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DEPARTMENT OF Regeneration Science and EngineeringLAB. OF Experimental Immunology

Professor Shimon Sakaguchi Visiting Professor

Shimon Sakaguchi

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One of the key mechanisms of immunological self-tolerance (i.e., unresponsiveness to self-constituents) is T cell-mediated dominant control of self-reactive lymphocytes. We have shown that CD25+CD4+ regulatory T (Treg) cells, which are naturally produced in the immune system, are actively engaged in suppressive control of a variety of physiological and pathological immune responses including autoimmune responses. Dysfunction or deficiency of CD25+CD4+ natural Treg cells is indeed a cause of autoimmune disease, allergy, and inflammatory bowel disease in humans. On the other hand, reduction of Treg cells or attenuation of their suppressive activity is able to enhance immune responses such as those against tumor antigens or microbes, while the increase in number or potentiation of their suppressive activity can establish immunological tolerance to organ grafts. A key feature of natural Treg cells is that they express the transcription factor Foxp3 as a master control gene for their development and function. One of the research projects of this laboratory is to determine the molecular and cellular basis of Treg development and function, in particular, how Foxp3 controls other genes and confer suppressive activity to Treg cells, how they are produced in the normal immune system, and how they can be exploited to control immune responses in clinical settings such as autoimmune disease.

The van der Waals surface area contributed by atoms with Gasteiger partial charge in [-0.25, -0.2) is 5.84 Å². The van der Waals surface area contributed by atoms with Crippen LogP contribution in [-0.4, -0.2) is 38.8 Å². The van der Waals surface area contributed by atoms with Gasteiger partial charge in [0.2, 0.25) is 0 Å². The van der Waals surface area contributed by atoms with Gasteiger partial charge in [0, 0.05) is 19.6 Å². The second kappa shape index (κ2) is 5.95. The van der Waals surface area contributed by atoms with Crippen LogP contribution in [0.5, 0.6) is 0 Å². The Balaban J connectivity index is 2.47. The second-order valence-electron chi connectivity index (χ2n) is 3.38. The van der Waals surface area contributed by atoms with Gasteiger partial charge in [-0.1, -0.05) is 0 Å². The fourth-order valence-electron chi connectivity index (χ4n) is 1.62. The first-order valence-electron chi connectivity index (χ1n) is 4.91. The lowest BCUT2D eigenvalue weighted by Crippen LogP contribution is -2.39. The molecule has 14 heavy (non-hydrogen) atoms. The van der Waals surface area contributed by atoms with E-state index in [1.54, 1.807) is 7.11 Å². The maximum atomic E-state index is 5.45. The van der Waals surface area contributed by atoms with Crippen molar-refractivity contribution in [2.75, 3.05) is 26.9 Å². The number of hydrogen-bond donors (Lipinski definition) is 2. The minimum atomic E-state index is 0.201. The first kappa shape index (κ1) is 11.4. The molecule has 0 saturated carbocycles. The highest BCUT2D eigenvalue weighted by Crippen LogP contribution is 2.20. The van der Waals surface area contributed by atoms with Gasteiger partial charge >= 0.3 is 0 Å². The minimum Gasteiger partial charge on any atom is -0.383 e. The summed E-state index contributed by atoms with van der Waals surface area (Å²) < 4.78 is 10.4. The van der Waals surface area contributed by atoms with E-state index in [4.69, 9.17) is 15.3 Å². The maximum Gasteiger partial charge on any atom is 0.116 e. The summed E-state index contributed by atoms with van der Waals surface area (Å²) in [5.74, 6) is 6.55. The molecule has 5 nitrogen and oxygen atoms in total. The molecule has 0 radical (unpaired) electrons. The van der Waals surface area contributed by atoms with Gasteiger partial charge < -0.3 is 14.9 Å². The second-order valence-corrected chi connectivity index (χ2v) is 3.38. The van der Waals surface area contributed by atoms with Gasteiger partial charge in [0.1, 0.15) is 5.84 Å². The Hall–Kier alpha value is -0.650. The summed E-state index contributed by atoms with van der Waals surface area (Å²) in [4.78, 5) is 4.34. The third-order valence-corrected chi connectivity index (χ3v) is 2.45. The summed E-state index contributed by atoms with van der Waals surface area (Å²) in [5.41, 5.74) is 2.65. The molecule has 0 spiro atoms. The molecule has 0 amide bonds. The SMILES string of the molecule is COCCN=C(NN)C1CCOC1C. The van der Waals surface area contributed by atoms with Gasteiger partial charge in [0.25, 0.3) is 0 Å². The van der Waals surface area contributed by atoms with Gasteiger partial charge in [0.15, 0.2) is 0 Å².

Shimon Sakaguchi

Ryoji Kawakami


We study the molecular basis of naturally occurring regulatory T (Treg) cells which play crucial roles in the maintenance of immunologic self-tolerance. We investigate the development, maintenance, and molecular and cellular function of Treg cells in mice and humans by using immunological, epigenetic, and bioinformatics approaches. Since Treg cells are involved in various physiological as well as pathological immune responses, we are developing ways manipulating Treg cells as a novel immuno-therapy for autoimmune diseases, allergy, infection, organ transplantation, and cancer.

We have established the SKG strain, an animal model of rheumatoid arthritis and study how a point mutation of ZAP-70 in SKG mice generates arthritogenic T cells and causes chronic joint inflammation.